Monday, 19 October 2015

To the old world and beyond

I like the rural life. I have lived in towns, cities, small towns, metropolitans et cetera. And after almost two decades of living in all these geographical varieties I have come to the conclusion that I like the rural life. Now some people might say that I haven’t lived for long in any rural area that’s why I am romanticizing it. Others also might accuse me of being ignorant to the plethora of problems rural people have to face on a daily basis. Maybe they are correct as well. It will definitely be annoying to travel some 10- 15 kms to avail of basic facilities which we take for granted in cities. Indian rural life statistically is not very high on infrastructural amenities and when it comes to rural areas in Northern India especially Bihar, the statistics descend to lower levels. Ambedkar believed rural areas to be a den of ignorance and superstition. I definitely agree with him. The Indian rural life is characterized by extreme caste divisions and laden with absurd superstitions and dogmas. And it is wrongly believed that people here are very simple rural folk who survive on modest things in life. Human nature I believe is same everywhere irrespective of the geographical surroundings one resides in. It might differ in limited intensities but largely it is similar. Either it is Hobbesian or sometimes Lockean, or sometimes, only sometimes a little different than these two. So in rural areas most of the people rely on mammoth superstition, the area is small so everyone makes it a point in meddling in each other’s affairs.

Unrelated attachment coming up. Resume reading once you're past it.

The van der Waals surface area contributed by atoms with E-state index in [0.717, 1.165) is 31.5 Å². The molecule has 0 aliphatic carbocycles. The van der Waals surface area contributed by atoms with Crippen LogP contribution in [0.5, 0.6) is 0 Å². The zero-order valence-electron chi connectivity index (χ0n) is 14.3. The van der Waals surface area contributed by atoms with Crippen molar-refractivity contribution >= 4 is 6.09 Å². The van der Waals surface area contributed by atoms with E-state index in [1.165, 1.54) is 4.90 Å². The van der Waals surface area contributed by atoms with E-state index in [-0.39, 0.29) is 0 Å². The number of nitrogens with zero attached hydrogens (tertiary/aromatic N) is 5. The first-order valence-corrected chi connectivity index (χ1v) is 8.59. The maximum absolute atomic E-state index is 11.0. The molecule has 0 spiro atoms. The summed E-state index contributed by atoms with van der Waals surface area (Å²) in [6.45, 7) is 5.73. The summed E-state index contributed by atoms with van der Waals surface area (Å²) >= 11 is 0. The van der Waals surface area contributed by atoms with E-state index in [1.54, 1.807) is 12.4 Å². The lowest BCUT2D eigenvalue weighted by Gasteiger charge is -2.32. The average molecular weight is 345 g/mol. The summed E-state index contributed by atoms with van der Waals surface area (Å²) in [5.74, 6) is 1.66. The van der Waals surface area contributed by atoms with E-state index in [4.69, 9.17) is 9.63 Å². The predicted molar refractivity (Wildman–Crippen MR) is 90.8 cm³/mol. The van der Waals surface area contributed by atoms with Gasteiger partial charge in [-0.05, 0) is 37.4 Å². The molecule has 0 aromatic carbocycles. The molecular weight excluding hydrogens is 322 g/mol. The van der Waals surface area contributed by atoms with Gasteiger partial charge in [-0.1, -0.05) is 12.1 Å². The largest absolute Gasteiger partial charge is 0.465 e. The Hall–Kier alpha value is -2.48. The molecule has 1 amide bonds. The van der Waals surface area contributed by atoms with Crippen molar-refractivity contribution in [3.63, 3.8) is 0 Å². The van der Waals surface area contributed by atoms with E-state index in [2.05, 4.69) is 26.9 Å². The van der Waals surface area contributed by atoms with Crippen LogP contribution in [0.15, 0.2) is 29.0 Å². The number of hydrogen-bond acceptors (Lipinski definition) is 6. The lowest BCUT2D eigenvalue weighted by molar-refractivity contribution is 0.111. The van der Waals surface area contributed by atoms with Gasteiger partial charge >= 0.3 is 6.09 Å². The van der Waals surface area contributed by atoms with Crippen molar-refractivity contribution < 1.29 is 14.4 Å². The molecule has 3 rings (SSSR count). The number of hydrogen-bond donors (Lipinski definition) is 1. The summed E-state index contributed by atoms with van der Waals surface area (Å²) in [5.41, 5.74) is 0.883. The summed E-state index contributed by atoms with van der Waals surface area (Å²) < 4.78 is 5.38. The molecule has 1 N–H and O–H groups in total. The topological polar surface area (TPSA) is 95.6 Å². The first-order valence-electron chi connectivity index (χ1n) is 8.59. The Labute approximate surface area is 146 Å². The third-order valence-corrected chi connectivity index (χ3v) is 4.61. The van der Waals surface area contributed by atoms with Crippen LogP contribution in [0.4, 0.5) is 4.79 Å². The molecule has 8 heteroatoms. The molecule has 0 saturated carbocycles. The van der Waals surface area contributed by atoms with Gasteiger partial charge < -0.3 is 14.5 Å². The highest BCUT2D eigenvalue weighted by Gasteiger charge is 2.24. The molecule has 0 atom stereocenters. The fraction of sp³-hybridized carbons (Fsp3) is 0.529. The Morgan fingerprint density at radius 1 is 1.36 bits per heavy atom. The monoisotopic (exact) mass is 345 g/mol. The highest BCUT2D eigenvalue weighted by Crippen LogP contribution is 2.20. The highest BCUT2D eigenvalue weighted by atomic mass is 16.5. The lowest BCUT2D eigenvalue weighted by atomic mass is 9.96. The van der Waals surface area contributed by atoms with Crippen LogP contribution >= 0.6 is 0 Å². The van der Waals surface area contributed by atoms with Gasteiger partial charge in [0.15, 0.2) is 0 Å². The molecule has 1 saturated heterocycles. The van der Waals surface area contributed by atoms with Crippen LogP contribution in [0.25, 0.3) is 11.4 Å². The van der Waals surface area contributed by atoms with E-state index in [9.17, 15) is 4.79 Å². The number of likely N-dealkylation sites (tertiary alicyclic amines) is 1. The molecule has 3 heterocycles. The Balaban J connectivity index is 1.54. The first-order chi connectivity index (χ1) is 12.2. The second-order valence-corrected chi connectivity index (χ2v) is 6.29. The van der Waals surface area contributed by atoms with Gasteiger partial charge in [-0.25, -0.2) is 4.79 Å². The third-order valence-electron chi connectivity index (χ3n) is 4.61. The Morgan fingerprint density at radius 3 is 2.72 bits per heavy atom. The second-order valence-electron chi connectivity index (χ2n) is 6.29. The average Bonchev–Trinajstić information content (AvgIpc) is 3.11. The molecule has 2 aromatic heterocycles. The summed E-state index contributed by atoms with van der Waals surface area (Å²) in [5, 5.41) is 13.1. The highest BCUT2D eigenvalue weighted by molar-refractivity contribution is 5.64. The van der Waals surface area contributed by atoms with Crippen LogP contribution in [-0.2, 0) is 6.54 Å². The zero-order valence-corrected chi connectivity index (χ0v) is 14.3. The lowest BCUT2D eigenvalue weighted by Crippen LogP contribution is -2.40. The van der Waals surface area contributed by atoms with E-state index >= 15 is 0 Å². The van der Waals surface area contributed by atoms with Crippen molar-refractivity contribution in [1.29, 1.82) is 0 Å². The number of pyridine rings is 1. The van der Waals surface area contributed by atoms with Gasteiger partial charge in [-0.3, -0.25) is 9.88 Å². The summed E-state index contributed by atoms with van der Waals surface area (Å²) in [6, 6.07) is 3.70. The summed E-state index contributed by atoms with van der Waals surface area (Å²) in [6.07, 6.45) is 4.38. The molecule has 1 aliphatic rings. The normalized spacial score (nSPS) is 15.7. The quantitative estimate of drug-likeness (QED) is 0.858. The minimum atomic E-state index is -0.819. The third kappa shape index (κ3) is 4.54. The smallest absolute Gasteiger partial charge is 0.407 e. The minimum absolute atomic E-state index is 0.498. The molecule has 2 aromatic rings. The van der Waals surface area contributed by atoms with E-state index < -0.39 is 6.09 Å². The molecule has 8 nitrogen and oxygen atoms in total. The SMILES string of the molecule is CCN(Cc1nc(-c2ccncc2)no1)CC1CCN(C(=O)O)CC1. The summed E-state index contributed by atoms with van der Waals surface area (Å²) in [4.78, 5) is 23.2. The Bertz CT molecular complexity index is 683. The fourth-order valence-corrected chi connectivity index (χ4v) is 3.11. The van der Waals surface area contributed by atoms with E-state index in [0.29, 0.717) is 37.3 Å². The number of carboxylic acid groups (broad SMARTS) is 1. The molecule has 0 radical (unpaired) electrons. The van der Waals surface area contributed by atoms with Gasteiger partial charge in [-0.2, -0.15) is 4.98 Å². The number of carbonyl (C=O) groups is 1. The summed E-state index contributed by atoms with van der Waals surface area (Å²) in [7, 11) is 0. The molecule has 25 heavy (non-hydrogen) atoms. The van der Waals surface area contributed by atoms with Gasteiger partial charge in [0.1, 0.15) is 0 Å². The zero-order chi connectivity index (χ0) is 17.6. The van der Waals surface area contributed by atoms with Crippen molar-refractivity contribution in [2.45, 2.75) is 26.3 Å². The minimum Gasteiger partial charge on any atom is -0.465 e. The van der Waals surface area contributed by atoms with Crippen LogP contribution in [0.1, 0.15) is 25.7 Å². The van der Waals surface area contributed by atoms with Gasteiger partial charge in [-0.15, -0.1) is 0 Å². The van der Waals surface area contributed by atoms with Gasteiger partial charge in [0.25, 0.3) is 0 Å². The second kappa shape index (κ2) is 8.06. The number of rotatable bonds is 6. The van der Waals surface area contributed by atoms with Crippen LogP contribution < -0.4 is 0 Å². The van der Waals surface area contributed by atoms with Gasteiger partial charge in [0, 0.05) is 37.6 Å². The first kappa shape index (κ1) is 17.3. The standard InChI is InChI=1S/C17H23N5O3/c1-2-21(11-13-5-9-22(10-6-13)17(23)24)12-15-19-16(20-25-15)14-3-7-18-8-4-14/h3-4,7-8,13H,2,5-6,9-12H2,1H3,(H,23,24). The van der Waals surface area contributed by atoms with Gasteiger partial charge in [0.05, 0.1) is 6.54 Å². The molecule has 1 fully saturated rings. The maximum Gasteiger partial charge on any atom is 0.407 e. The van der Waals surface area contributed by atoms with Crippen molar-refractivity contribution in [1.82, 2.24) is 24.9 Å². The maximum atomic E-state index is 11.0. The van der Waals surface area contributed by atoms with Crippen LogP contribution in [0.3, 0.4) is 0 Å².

But even after this whole gamut of ills that plague the Indian rural life, I am still fascinated by it.  I have travelled through rural areas of most of the Northern states of India viz. Bihar, Uttar Pradesh, Rajasthan, Uttarakhand, Haryana et al. My parents have always made it a point since childhood to make us (I and my brother) rooted. They have continuously and consistently tried on their part to take us to our ancestral places, from where it all began, where the roots lie stable and intact. So from very early on life we have lived two lives, one characterized by the materialism and facilities of urban India & the other drawn by earthiness and ignorance of rural India. And we have become totally at ease with both the lives now. Sometimes we were in cities, enjoying all the facilities modern India could offer at other times we were looking at farmers slogging hard on their land. Sometimes we were in the comforts of our house wondering which movies to watch, at other times we were without electricity (now many villages have got electricity poles, which not always functions) being bit my mosquitoes occasionally. This dual life made us realize the perks of both the places simultaneously teaching us the values of life and significance of everything which should not be taken for granted. It also made us aware of the detriments of these respective areas. The most important thing that happened was that we got the right to choose.